To be patient means to be capable and willing to endure.  It's synonymous with characteristics like: calm, composed, easy-going, even-tempered, gentle, imperturbable, lenient, meek, mild, mild-tempered, philosophic(al), quiet, resigned, self-possessed, serene, stoical, tranquil, unruffled, and untiring.  Patience calls for action: accommodate, forgive, indulge, persist, not complain, understand; as well as submission, tolerance, endurance, and long-suffering.

To state the obvious: patience is TOUGH.  Patience is a Godly virtue that requires much self-control in a world that encourages self-indulgence and entitlement with emotions and reactivity.  We quickly label things as impossible, inconceivable, and unforgivable.  Yet the Truth tells us that nothing is impossible with God {Matthew 19:26, Luke 1:37}.  Instead, our limited perspectives make it easier to judge than to take time to understand, and the few of us who have experienced the fullness of forgiveness are quick to forget it in the heat of our emotions.  In a world of mixed messages and bizarre standards; where failure is not accepted in business, but cutting and running from all matter of difficult relationships is the norm; where we’re told to always look out for #1-but be family friendly when it gets you places- patience is difficult to master.  Loving patience requires us to let go of offenses and forget about getting even, but love doesn’t stop at tolerating and persisting under adverse circumstances.  Love is a great multitude of other actions and attitudes worth investigating further.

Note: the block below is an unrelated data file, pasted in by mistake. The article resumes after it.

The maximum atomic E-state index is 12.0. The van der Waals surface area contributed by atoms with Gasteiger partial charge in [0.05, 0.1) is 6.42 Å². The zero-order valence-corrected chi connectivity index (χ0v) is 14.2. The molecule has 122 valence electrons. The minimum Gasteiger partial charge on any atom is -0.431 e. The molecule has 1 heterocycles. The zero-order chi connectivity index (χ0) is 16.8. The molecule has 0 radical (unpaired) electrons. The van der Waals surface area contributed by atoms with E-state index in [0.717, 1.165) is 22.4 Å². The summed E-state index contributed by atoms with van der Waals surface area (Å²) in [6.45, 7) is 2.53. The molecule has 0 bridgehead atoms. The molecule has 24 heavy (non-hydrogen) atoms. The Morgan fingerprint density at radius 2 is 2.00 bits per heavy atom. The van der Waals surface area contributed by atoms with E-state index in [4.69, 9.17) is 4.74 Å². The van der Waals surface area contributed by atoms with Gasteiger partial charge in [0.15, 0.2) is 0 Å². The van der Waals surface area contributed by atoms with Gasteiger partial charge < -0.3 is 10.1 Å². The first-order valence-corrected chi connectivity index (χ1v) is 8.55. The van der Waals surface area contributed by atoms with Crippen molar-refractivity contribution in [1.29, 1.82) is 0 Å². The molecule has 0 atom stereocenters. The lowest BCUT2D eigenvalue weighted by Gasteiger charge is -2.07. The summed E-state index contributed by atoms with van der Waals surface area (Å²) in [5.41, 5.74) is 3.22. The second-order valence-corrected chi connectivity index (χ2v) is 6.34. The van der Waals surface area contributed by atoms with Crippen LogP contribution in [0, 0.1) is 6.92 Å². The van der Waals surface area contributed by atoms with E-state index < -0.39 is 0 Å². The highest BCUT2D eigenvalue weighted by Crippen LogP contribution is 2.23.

In closing, as I struggle with this task set before us to love one another as Christ loved us {John 13:34-35}, I'm reminded that it starts with being patient and kind with myself.  It's hard to love others when you don't love yourself.  So if I want to love others better, I'll benefit from being patient with myself: persevering, understanding my limitations, letting go of offenses, forgiving myself for shortcomings, and submitting to the Spirit as I allow God to change my thoughts and actions.

{Next up on my soap box: Love is Kind}

Thursday, May 16, 2013

Neocolors & Neophytes

Neocolors {above} are fantastic. I first used them in a college drawing class.  My professor teased us with color for one project and brought out a huge box of neocolors, water soluble crayons.  I was enchanted.  A few years later my parents gave me a pack of 15 for Christmas and they've been one of my favorite mediums since.   Neocolors are smooth and waxy and they mix together well.   You can make bold designs with heavy handed application, or the faintest washes with light application and more water.  I like to use a water color brush with a water reservoir {above, teal}, which allows me to easily change the amount of water I use by how much I press the reservoir.   To change colors I just scrub out the tip with paper towel {or the back of my hand} and move on.